Five Things I’ve Had To Learn As An Expat

25 Nov

Living in Pakistan has meant that I have had to learn new ways of doing things. Coming here from a different culture and a different religious tradition, I’ve had to forget certain habits and condition myself to suppress manners and reactions that are natural to me, but that in this culture would be out of place and could even be considered offensive.

  1. Smiling at strangers, especially men, is not appropriate. That includes shopkeepers, waiters and passersby. Excessive eye contact with men is not a good idea either, because it could be misinterpreted.
  2. Shaking hands upon meeting men is not done here, unless they are family members, and even then, it’s pretty rare. Once or twice I’ve forgotten this custom, and people seemed visibly confused.
  3. A member of the National Assembly came to our house once, and I meant to pay a compliment to my husband’s friend by bringing in the tea cart myself, but judging by his obvious discomfort, I committed a faux pas. A couple of times male helpers have kept me out of rooms where men visitors are seated, or stopped me from going outdoors if that is where they are, because traditionally there is a separation between women and men in social settings, especially when there is no family connection. My husband does not subscribe to many aspects of the culture in which he was born, it must be said, but as we are living here, obviously we are the ones who have to adapt to our environment. One day I’ll write about my husband and his view of life, if he lets me.
  4. I have learned to judge the kind of clothes that I can wear in a particular place. I wear shalwar kameez with a dupatta, the long scarf that women wear draped over the chest, only when the occasion calls for it. In our neighborhood people are used to seeing women in jeans and t-shirts, but in other areas of the city that attire is not appropriate and it can attract undue attention. I once went to a park wearing ankle-length pants with a button-down shirt and people, men and women, stared so much that I felt uncomfortable. Short dresses are not an option here, although I have worn skirts that reach below the knee without a problem. Most of the time I wear jeans, khaki pants or long, gypsy-style skirts. I don’t really like the shalwar part of the national dress, so nowadays I get the long shirt, the kameez, made with regular pants. After three years of living here, I feel more comfortable bending the rules a little and making the traditions fit me and what I like to wear, plus, straight pants are in fashion right now. I read in the local paper that Conan O’brien made a joke about burqas and the recent Fashion Week that took place in Karachi. It’s a pity, because his attempt at humour is not an accurate depiction of Pakistan. Sure, lots of women wear a full veil in Pakistan, but it is by no means universal. It’s not even the most common sight you’ll see on the streets.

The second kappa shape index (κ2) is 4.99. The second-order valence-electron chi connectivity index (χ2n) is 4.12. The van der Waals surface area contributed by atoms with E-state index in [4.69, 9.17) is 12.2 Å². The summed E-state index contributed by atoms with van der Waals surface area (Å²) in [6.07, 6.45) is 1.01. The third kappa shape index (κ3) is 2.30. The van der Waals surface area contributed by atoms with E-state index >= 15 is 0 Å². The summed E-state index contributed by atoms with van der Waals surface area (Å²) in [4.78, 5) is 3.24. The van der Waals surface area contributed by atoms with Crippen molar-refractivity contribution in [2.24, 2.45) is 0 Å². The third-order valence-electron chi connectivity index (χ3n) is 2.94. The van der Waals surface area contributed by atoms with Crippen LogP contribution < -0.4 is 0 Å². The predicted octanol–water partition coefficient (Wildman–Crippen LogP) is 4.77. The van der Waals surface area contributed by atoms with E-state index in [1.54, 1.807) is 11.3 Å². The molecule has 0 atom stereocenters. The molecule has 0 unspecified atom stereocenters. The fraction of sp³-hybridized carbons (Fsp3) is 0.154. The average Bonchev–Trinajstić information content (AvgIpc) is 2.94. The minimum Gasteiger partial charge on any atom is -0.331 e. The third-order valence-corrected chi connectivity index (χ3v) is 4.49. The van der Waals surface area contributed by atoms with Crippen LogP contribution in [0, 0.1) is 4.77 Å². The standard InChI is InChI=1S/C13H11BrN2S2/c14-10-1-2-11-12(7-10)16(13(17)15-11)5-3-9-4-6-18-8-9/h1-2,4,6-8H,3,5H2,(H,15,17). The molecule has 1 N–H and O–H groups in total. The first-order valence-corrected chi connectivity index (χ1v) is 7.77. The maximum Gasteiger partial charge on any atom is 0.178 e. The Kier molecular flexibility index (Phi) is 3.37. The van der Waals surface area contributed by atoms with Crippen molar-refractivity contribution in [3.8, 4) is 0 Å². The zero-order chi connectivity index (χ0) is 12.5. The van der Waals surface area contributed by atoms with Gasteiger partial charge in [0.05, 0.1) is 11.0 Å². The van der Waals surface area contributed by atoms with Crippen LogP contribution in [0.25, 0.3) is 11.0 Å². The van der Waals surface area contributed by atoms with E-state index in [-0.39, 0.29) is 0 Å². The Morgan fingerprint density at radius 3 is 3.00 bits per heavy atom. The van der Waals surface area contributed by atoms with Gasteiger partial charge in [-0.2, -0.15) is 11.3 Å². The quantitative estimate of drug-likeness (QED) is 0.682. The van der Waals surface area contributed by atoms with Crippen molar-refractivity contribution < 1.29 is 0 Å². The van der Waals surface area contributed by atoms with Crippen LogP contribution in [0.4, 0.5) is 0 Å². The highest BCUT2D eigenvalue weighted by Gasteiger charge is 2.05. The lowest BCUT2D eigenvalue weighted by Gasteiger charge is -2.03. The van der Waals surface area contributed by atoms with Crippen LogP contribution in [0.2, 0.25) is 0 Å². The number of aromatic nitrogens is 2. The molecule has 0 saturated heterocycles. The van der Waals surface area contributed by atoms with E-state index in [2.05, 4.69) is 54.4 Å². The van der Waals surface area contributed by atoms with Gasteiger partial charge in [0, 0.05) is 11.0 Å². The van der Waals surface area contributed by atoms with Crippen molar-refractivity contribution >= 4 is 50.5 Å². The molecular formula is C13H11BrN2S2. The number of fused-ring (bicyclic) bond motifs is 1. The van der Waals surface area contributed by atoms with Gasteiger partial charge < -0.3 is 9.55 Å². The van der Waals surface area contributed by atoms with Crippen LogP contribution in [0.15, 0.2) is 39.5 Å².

5. I hate the word ‘servants’, but that is what people call their helpers here. When I lived in Honduras my family always employed a live-in maid, but dealing with domestic workers in Pakistan is entirely different. There is little or no mobility in the society here, and helpers usually belong to very poor families, they have little or no education, in most cases they cannot read or write, and if they are female they are confined to the house they work in. Right now I have one maid who is in her mid-to-late teens, but in the past I have had as many as three maids at one time. Some people I know have children as young as ten working in their houses. As for the pay, the parents usually collect a year’s advance at the beginning of the work period, with no money being given to the worker herself, other than the odd bit here and there or on special occasions.  Clothes, shoes and toiletries are supposed to be provided by the employers, although in my experience most people are pretty cheap when it comes to spending any money on anything related to their helpers. I once saw a lady give a spoonful of boiled spinach and one flatbread to her helpers for dinner, then turn around and take the pot of chicken with potatoes she ate herself to her bedroom to safeguard it. That’s why these poor people are always running away. My maid worked for three days at her previous employer’s before she ran away, she lived six hours away and it took her one full day to reach her home, and she’s probably no more than 16. I say probably because she doesn’t know her own age.

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